Stuck in the middle seat of row 8 on a long flight to Anaheim, CA, for the IDEA World Fitness Conference, I was reminded once again of the journey’s need for patience. I typically need to remind my clients of the same as they undertake the journey to achieve their health and fitness goals. Often the most difficult challenge during a comprehensive health and fitness program is the waiting. Notable “results” take time, but positive changes, both mental and physical, accumulate sooner, even immediately. I chose the name “Surround Fitness” for my business because I believe in a holistic program that looks across the spectrum of health and well-being to address:
- Cardio fitness—fitness of heart/circulation
- Strength—overall fitness of muscles, joints, and everything that connects them.
- Flexibility—range of motion
- Basic nutrition
- Sleep, mood, energy level, etc.
However, instead of embracing my “surround” approach, new or potential clients often focus first on one particular element—and typically that’s weight loss. My challenge, then, is to divert their focus from a number on the bathroom scale to a more “whole life” goal of improved health through eating better, building muscle, and moving more.
|According to the American College of Sports Medicine (ACSM), notable changes in flexibility require at least 4 weeks; musculoskeletal development, 8 weeks; cardiovascular improvement, 12 weeks; and body composition, 16 weeks.|
The multiple factors and moving parts involved in building a better body often make it impractical or misguided to focus on weight as your measure of success. This is especially true in the face of more pressing concerns, such as not being able to: walk at a moderate pace without getting winded, get up from the floor, or turn your head to back the car down the driveway or out of a parking space. When fitness and well-being are the primary focus and nutrition is about nourishing your body and not merely depriving it of food and calories, weight loss often occurs as a natural by-product, sometimes after clients have forgotten to obsess on it! After all, the powerful combo of eating healthier, doing regular resistance and cardio work, and simply moving more builds muscle fiber, increases basal metabolic rate (metabolism), and enhances opportunity to burn calories for energy before your body stores them as fat. And even if the actual number on the scale holds steady or doesn’t plummet at your wished-for rate (muscle weighs more than fat, remember), your body will change. How can you tell without stepping on the scale? Let me count some ways:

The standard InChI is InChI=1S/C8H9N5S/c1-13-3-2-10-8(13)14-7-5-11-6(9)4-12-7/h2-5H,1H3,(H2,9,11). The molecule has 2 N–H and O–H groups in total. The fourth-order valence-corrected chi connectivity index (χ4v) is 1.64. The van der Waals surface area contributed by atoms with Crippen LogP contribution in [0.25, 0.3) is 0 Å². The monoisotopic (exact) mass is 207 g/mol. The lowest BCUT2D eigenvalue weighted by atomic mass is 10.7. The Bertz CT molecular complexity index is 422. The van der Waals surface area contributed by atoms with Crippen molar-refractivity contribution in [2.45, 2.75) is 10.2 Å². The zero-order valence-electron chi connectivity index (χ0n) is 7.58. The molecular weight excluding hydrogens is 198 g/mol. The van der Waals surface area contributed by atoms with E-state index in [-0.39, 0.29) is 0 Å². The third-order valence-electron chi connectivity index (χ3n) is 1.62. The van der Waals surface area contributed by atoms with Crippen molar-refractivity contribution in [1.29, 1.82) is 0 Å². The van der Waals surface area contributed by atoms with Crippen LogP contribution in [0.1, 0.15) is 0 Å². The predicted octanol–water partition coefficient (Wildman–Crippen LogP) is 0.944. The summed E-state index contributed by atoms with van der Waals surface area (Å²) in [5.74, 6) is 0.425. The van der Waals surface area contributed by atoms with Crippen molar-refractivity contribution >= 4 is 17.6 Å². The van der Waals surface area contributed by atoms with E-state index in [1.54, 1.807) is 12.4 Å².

- You have more energy
- Your clothes fit better
- You don’t get out of breath as quickly
- You are lighter on your feet
- You can climb stairs more easily
- You can touch your toes, hold form in a pushup, or get down on the floor to play with your grandchildren.
I could go on. The point is: getting healthy by climbing out of old ruts and shaping new patterns into life routines is a process—yes, a journey. Pattern change takes mindfulness, consistency, and patience as synergies occur. When it all comes together, the new patterns that are created go well beyond the hoped-for dip on the scale to include increased strength and cardio fitness, greater range of motion, protection from injury, and more stamina to face life.
As Australian fitness guru and motivational speaker Craig Harper http://www.craigharper.com.au/exercise-weight-loss/skinny-enough/ says, “switch your focus to your health, strength, flexibility and fitness (rather than your skinny-ness) and your body will take care of itself. If you’re fit, strong, flexible and healthy, you’ll look and feel amazing.” And finally, as with so many things in life, so it is with fitness, nutrition, and overall health where…
“Success is a journey, not a destination”—Arthur Ashe.
Keep moving! — Jen